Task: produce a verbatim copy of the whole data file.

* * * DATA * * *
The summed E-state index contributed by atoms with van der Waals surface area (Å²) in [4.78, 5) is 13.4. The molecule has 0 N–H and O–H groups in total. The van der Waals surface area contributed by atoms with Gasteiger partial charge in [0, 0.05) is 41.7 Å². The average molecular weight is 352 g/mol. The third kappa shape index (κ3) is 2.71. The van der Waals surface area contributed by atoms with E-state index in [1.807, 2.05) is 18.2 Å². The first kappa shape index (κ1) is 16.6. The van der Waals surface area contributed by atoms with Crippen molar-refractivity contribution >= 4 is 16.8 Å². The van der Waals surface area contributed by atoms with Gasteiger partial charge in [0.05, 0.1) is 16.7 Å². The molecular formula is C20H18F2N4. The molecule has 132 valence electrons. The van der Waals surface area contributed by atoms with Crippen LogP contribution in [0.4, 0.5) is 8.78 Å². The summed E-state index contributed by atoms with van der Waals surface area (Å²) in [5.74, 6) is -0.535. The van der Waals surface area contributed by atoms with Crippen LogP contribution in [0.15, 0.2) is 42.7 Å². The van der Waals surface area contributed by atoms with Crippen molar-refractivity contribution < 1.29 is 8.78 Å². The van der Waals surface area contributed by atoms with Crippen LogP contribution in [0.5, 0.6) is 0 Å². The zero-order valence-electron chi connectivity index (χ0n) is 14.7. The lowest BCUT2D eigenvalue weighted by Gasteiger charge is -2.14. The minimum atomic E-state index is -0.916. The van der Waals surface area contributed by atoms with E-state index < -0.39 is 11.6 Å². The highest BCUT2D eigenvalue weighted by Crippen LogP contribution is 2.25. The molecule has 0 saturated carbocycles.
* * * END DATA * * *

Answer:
The summed E-state index contributed by atoms with van der Waals surface area (Å²) in [4.78, 5) is 13.4. The molecule has 0 N–H and O–H groups in total. The van der Waals surface area contributed by atoms with Gasteiger partial charge in [0, 0.05) is 41.7 Å². The average molecular weight is 352 g/mol. The third kappa shape index (κ3) is 2.71. The van der Waals surface area contributed by atoms with E-state index in [1.807, 2.05) is 18.2 Å². The first kappa shape index (κ1) is 16.6. The van der Waals surface area contributed by atoms with Crippen molar-refractivity contribution >= 4 is 16.8 Å². The van der Waals surface area contributed by atoms with Gasteiger partial charge in [0.05, 0.1) is 16.7 Å². The molecular formula is C20H18F2N4. The molecule has 132 valence electrons. The van der Waals surface area contributed by atoms with Crippen LogP contribution in [0.4, 0.5) is 8.78 Å². The summed E-state index contributed by atoms with van der Waals surface area (Å²) in [5.74, 6) is -0.535. The van der Waals surface area contributed by atoms with Crippen LogP contribution in [0.15, 0.2) is 42.7 Å². The van der Waals surface area contributed by atoms with Crippen molar-refractivity contribution < 1.29 is 8.78 Å². The van der Waals surface area contributed by atoms with Crippen LogP contribution in [0.5, 0.6) is 0 Å². The zero-order valence-electron chi connectivity index (χ0n) is 14.7. The lowest BCUT2D eigenvalue weighted by Gasteiger charge is -2.14. The minimum atomic E-state index is -0.916. The van der Waals surface area contributed by atoms with E-state index < -0.39 is 11.6 Å². The highest BCUT2D eigenvalue weighted by Crippen LogP contribution is 2.25. The molecule has 0 saturated carbocycles.